For those who are less inclined to want to hear a lot about research behind Siegel's work, like he covers in The Developing Mind, Parenting From the Inside Out is a gem of a book to learn about how the attachment between parent and child works and how our attachment with our child is deeply affected by how we've made sense of our own attachment to our parents.

Here is one fascinating fact from the book. We can tell a lot just by hearing what a parent has to say about what their childhood was like with their own parents. Before a child is born, or even conceived, based on how the mother tells the story of her attachment with her parents we can predict with a good deal of accuracy what sort of attachment she will have with her child to be! Here is the clencher. Even if you've had a difficult childhood, a poor attachment with your own parent, that is not what in the end determines how well you'll be able to attach with your child. Instead it is how well you've been able to make sense of the experiences you had as a child that is associated with how well you'll bond with your child.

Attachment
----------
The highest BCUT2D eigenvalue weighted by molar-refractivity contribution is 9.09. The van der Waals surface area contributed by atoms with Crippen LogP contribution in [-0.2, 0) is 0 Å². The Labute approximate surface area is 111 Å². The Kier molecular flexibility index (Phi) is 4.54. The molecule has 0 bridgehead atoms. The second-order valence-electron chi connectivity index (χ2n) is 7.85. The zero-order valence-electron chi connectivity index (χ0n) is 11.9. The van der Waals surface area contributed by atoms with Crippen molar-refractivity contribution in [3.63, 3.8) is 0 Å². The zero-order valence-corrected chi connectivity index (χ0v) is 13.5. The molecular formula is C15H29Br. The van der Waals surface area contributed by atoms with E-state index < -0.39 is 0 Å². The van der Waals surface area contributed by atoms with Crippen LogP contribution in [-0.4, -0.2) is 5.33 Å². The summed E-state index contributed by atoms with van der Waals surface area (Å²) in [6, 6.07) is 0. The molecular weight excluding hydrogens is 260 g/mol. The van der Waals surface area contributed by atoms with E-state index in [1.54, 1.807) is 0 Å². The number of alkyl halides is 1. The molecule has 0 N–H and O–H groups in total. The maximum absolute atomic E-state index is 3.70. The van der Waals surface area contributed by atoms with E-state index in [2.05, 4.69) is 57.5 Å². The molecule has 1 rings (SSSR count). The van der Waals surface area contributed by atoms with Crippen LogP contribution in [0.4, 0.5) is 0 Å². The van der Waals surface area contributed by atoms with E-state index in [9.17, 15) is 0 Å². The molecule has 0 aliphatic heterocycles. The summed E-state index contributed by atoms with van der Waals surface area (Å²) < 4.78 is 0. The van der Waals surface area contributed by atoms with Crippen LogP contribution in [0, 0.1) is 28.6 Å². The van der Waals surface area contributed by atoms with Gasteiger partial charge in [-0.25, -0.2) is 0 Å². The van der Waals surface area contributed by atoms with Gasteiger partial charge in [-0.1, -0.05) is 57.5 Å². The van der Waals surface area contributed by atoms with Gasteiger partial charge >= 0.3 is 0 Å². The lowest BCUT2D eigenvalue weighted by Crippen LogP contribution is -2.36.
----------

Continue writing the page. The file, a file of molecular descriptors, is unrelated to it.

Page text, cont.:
A couple examples are helpful with this. Parents who form insecure attachments with their children will often dismiss the importance of parent-child relationships, and they tend to have very inaccurate understandings of what their own relationship with their parent was like. One way that this can show up is that when asked about his relationship with his mother, a father might make a sweeping positive statement, "She was a great parent." But when asked for examples of this, he can only make vague statements, or he might even make statements that actually would better support a statement that the relationship was not very close.